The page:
Snowmobiling's Early Days: The Harley Davidson Story

Since the original invention of the snowmobile in the 1930’s by French-Canadian inventor Joseph-Armand Bombardier, the machine best suited for both work and play on the Arctic tundra has seen many...

The Harley Davidson journey into snowmobiling began with AMF (American Machine & Foundry) in 1966. In this year, AMF introduced the fantastically named ‘Sno-Clipper’ & ‘Ski-Daddler’ to the American market, powered by a single cylinder engine and sporting a spritely 15.2 horsepower engine with speeds up to 40mph: the image from the 1968 AMF brochure depicts the perfect family-friendly option.

In 1969, AMF acquired the Harley Davidson brand and shortly after, in 1972 the Ski-Daddler was transformed into the first HD snowmobile, named the Y398. With the transformation came the introduction of a 2 stroke parallel engine (a modern version is often found in snowmobiles today) and a consistent 30mph was readily available. The engineering features of the Harley Davidson Y-series weren’t the highlight of this product however. As a well-known brand, and a big player in the American automobile market even then, it is no surprise that the marketing campaigns and accompanying apparel for the Y-series machines were the real highlight. 


A trip to this part of the world has been the top of many people’s bucket list and is becoming more popular due to the craving for snow many Brits can’t quench at home. Although many websites can...

1. Lapland is cold 
Yeah, I’m sure you’re thinking you could have worked that one out on your own, right? Wrong. During the months of December and January, temperatures in Lapland can drop below -30 degrees (the coldest day we experienced this season was -42 degrees). This is not something to joke about and if you and your family or friends are not prepared, you will waste your valuable holiday time in this beautiful region. Mittens, thermal base lasers, hats, thermal socks, fleeces… these are all essential to a trip into the Arctic Circle. Transun will provide you with thermal snowsuits and boots, but you must ensure that you are kitted out with the right gear underneath. Thermals must be the first layer that you put on. If there is any layer of clothing between your body and the thermals, the insulating properties will not work and there will be no point in wearing them. This goes for socks too, thermals must always be the first layer. Children are not as adept at regulating their body temperature as adults and tend to spend more time playing in the snow. Ensure that they are kitted out with the right gear before they go outside and bring a backpack full of extra layers and hand warmers every time you leave the hotel.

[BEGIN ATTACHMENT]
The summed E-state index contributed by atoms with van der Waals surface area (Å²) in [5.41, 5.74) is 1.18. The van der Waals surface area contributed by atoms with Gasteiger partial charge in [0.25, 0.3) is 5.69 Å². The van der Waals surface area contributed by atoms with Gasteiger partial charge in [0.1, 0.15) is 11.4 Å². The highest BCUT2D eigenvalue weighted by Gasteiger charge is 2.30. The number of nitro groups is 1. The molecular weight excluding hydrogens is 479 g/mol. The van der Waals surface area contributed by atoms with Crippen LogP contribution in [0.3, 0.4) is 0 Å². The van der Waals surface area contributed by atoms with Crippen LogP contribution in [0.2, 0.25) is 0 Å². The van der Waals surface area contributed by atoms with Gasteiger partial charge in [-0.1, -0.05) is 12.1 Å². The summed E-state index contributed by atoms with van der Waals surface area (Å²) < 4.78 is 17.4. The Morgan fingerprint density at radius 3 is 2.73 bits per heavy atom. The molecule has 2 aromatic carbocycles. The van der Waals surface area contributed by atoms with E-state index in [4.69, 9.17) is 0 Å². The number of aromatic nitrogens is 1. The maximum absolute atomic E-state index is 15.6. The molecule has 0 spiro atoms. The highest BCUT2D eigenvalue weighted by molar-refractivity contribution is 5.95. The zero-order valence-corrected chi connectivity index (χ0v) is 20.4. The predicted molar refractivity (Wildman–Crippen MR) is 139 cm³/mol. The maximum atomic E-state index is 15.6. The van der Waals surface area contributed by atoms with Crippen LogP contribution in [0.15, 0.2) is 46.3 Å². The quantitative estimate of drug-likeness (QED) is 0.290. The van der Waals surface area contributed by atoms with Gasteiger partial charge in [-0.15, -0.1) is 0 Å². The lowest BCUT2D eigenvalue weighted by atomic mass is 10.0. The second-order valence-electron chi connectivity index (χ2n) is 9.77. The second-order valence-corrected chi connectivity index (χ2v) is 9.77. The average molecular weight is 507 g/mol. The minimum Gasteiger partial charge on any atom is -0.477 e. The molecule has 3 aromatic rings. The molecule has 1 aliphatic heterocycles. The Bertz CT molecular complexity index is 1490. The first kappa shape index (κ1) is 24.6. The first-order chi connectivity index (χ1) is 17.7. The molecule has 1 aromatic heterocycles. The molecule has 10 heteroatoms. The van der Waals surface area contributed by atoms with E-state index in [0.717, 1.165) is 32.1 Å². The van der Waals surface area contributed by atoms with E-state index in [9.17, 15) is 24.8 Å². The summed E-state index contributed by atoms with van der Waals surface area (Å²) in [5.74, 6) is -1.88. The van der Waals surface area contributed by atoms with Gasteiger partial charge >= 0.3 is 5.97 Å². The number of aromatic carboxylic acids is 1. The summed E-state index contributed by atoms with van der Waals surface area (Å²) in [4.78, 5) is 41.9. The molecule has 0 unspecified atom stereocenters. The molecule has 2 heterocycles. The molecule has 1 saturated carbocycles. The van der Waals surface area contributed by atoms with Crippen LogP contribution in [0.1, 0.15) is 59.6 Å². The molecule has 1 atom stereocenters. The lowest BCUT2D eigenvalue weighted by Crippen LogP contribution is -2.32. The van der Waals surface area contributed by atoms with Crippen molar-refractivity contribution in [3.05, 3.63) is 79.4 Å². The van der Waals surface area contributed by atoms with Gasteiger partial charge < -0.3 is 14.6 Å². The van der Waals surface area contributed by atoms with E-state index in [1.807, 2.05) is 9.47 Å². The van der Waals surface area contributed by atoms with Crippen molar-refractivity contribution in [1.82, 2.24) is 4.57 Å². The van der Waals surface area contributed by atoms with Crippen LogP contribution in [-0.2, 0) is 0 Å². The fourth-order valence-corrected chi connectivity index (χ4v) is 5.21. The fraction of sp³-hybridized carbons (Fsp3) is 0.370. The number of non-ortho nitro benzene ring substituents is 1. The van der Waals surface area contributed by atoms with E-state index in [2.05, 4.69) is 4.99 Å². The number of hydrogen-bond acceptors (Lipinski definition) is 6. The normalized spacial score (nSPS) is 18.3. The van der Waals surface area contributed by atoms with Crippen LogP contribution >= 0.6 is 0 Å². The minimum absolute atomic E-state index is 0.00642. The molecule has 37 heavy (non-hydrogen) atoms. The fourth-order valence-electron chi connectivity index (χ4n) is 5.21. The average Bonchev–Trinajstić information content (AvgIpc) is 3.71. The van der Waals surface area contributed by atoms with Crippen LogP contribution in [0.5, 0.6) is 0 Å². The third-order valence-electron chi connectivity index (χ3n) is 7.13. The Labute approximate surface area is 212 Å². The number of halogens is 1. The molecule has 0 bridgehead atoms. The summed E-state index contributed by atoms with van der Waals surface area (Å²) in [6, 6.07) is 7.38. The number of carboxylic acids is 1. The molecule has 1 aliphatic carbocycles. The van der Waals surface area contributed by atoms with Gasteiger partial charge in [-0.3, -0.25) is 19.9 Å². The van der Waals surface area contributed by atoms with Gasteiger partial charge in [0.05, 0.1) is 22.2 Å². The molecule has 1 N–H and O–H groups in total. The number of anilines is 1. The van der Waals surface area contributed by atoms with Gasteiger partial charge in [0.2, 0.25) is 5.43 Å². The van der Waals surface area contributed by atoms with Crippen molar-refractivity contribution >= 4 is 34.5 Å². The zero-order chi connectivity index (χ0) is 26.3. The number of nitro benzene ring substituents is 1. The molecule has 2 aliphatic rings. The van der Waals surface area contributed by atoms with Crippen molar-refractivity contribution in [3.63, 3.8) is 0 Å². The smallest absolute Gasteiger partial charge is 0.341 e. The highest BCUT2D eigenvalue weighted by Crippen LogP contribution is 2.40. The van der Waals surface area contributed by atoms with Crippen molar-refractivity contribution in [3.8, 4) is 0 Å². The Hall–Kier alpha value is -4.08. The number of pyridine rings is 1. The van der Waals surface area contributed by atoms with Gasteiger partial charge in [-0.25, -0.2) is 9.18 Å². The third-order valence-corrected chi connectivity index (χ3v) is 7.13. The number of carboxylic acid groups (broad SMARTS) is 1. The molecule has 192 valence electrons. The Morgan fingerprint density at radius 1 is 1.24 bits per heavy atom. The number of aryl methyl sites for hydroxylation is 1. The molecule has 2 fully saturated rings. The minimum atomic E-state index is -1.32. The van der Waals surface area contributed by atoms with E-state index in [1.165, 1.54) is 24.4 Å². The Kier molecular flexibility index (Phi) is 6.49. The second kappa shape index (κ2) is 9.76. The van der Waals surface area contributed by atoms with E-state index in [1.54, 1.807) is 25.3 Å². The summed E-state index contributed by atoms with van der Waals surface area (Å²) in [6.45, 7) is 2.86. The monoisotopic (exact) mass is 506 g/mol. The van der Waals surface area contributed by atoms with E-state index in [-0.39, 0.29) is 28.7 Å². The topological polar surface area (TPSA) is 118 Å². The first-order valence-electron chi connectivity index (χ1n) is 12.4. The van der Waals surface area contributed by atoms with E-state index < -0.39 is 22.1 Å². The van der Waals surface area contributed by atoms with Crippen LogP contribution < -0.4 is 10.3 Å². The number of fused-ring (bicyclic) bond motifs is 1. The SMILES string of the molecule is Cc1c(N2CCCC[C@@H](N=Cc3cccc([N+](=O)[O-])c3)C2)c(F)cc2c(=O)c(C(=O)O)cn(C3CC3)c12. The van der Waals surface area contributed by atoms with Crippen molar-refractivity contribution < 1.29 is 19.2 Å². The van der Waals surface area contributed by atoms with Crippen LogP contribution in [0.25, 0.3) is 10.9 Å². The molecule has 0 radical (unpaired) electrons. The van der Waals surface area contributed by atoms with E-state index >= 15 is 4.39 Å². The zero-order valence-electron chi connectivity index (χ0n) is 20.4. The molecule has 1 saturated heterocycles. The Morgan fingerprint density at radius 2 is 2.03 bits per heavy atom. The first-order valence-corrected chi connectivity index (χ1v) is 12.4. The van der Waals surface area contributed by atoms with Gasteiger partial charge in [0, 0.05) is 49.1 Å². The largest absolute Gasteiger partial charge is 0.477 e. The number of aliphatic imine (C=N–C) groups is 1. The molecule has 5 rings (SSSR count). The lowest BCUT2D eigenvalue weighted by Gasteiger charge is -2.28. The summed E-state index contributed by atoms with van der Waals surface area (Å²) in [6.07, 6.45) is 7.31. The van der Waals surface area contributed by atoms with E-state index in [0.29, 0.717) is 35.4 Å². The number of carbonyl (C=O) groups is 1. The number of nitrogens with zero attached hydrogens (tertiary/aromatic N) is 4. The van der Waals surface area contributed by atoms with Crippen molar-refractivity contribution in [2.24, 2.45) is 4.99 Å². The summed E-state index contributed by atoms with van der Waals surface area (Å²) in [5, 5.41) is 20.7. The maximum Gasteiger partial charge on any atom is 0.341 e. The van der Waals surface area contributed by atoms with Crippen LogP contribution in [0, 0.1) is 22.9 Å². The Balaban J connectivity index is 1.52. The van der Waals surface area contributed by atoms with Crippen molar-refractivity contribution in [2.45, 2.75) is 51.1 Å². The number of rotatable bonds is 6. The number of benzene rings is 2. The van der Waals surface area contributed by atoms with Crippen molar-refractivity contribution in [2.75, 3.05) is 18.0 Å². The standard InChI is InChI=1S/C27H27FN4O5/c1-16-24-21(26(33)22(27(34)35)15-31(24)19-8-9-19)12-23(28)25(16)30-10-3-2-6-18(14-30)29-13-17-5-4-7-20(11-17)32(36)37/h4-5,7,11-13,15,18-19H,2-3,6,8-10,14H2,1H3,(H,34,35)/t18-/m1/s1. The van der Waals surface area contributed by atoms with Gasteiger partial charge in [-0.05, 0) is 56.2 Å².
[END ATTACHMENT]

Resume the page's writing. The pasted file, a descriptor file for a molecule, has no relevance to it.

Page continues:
2. The Northern Lights are not a guarantee
Whilst Transun’s holidays take you to idyllic locations for witnessing the magnificent Northern Lights, it is called Aurora Hunting for a reason and it is luck dependant. Download the ‘Aurora’ app before you arrive and use this, along with the staff’s knowledge to predict which night to stay up hunting. Sometimes this means peeling yourself away from the hotel bar around midnight and sticking your head out the door to check for a starry sky. Or it can mean setting your alarm at hourly intervals through the night to ensure you don’t miss the elusive light display. Top tip - leave your snowsuit, boots, hat and torch by the door so you can jump into them at short notice. You don’t want to be the only guests not to see the lights because you were searching for a missing boot!


The Sami heritage is rich and colourful, and the traditions of today’s Sami have their roots in the customs of ancestors past. Here, expert Alice Hicklin of the University of Cambridge, gives a brief...

Although there were references to ancestors if the Sami people in the works of Tacitus in the first century AD, it is not until the year 555 AD that the first reference is made to the ‘Skridfinns’, the people from whom today’s Sami are traditionally descended. During the Viking age, the Skirdfinns made the northern part of Scandinavia their home. These early Sami groups settled in territories which were divided into social and economic units. By the turn of the millennium, contact between groups had led to a more ‘pan-Sami’ culture, evidenced by the similarities in artefacts and religious practices.

Although the Viking believed the Sami to be in inferior to them, they nevertheless greatly respected them for their magic and healing powers. Norse and Sami religions overlapped somewhat in their use of ‘seior’ (divination) and belief in magical clothing and weapons. In the Icelandic Sagas of the twelfth century the Sami often took on roles such as shamans, healers or spiritual advisors in their stories.

At this time, there were clear divisions between the Nordic and Sami peoples, though there were little hostility between the two. The two societies lived in a kind of symbiosis, and there are even records of marriages between Norwegians kings and Sami women.


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